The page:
was a Slovak politician, diplomat, aviator, Freemason, and astronomer. During World War I, he served at the same time as a general in the French Army and as Minister of War for Czechoslovakia. As one of the leading members of the Czechoslovak National Council (the resistance government), he contributed decisively to the cause of Czechoslovakian sovereignty, since the status of Czech- and Slovak-populated territories was one of those in question until shortly before the disintegration of the Austro-Hungarian Empire, in 1918.

His personal motto was "To Believe, To Love, To Work" (Veriť, milovať, pracovať).

Štefánik was born in Košariská, Austria-Hungary (now Slovakia), on 21 July 1880. He had 11 brothers and sisters, two of whom died at a young age. His father, Pavol Štefánik, was a local Lutheran pastor, and his mother was Albertína Jurenková. He attended schools in Bratislava, Sopron and Szarvas.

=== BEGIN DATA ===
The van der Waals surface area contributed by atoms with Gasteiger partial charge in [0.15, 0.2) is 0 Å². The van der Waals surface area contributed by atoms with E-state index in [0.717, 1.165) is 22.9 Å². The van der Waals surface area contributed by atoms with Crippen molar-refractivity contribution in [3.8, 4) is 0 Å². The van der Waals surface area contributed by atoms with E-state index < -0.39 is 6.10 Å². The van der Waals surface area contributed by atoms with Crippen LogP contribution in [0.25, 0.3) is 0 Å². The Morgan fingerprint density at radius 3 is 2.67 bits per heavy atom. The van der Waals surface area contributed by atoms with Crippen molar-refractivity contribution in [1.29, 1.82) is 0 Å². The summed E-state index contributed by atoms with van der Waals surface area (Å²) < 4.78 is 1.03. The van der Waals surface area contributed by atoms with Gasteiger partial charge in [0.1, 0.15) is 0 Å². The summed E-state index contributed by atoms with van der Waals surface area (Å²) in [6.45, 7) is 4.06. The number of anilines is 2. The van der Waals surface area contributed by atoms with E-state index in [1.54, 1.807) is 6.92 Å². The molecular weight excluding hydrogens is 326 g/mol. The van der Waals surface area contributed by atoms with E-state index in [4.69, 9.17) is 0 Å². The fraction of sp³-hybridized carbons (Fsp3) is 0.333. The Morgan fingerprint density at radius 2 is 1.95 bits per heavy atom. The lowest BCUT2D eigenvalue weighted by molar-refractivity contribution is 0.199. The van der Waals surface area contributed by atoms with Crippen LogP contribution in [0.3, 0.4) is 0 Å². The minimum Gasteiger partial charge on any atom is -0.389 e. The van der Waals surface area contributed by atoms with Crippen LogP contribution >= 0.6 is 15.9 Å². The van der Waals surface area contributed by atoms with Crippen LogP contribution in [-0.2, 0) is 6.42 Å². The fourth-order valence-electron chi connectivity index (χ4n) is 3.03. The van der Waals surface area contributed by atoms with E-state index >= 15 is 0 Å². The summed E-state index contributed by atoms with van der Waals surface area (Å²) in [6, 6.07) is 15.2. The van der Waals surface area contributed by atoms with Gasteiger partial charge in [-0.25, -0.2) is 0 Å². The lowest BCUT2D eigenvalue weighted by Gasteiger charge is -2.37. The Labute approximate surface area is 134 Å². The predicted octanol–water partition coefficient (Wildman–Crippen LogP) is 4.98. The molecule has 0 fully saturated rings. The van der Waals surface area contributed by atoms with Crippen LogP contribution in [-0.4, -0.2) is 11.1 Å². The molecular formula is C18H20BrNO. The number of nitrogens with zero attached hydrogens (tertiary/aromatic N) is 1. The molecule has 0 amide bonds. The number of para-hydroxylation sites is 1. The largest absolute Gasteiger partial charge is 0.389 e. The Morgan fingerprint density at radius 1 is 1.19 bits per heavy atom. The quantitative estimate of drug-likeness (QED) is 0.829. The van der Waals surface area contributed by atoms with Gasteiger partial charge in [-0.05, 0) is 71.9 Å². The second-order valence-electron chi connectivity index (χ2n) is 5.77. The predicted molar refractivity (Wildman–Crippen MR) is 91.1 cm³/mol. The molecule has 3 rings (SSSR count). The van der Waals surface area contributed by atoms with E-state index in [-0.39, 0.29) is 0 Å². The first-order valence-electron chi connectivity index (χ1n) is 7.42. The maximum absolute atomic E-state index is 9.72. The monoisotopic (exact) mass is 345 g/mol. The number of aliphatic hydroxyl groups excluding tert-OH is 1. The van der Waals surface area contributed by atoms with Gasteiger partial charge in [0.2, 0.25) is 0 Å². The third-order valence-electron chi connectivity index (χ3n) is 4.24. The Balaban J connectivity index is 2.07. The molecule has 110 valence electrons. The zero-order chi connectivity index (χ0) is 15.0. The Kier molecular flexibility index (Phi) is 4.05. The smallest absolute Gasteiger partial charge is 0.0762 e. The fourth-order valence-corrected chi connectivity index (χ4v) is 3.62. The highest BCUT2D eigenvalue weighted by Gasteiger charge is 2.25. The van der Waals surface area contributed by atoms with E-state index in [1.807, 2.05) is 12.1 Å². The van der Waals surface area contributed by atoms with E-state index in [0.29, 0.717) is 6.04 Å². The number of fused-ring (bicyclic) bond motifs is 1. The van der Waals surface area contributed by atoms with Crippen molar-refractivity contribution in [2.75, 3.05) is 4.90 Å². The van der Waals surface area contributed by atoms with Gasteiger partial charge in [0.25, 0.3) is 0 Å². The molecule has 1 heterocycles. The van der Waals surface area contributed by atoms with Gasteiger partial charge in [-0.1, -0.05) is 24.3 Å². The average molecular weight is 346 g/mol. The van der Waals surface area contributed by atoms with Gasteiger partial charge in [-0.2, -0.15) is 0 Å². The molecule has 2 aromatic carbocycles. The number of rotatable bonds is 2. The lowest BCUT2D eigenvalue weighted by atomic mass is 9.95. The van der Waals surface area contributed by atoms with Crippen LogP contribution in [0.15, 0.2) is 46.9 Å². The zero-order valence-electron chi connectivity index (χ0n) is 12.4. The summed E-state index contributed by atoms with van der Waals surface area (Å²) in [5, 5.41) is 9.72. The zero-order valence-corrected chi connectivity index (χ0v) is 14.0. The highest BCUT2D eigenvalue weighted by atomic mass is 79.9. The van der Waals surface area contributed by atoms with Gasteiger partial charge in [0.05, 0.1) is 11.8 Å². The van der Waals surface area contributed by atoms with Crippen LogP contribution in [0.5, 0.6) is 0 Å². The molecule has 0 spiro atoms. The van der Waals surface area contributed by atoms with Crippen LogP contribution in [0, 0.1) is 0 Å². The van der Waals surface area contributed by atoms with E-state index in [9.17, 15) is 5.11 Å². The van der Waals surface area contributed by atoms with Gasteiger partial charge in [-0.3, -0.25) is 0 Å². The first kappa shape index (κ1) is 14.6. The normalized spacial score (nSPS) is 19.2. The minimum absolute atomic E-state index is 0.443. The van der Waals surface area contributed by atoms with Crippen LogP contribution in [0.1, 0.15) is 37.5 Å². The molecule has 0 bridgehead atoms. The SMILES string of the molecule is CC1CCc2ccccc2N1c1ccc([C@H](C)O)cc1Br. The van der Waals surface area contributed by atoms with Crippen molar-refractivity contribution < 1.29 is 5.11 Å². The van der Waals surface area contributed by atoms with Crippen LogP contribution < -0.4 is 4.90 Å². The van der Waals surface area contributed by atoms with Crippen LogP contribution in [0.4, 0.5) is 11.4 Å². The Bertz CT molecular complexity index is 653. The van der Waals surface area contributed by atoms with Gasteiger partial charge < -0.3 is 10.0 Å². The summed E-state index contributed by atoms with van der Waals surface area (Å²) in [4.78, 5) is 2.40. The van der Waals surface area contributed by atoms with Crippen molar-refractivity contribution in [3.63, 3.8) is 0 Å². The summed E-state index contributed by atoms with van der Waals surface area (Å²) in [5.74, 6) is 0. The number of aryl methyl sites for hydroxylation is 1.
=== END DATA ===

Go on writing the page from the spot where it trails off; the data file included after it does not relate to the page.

In 1898, he began studying construction engineering in Prague. In 1900, he transferred his studies to Charles University, where he attended lectures in astronomy, physics, optics, mathematics and philosophy.[2] For the 1902 summer semester, he went to university in Zürich. The Prague years had a great impact on Štefánik because he met many important personalities there. The philosophy lectures were given by Tomáš Garrigue Masaryk, the future first president of Czechoslovakia, who inspired Štefánik with the idea of co-operation between the Czechs and the Slovaks. Furthermore, Štefánik very actively participated in the work of the Slovak student association, Detvan, (and within Detvan, the so-called Hlasists group); he became acquainted with Vavro Šrobár. His studies were financed largely by Czech associations, including Českoslovanská jednota (Czechoslavic Unity) and Radhošť since he could not afford them himself. In Prague, he wrote political and artistic texts in which he tried to inform the Czechs of the disastrous situation of the Slovaks at that time. He graduated in 1904 with a doctorate in philosophy and with knowledge of astronomy: his thesis about a star which was discovered in the Cassiopeia constellation in 1572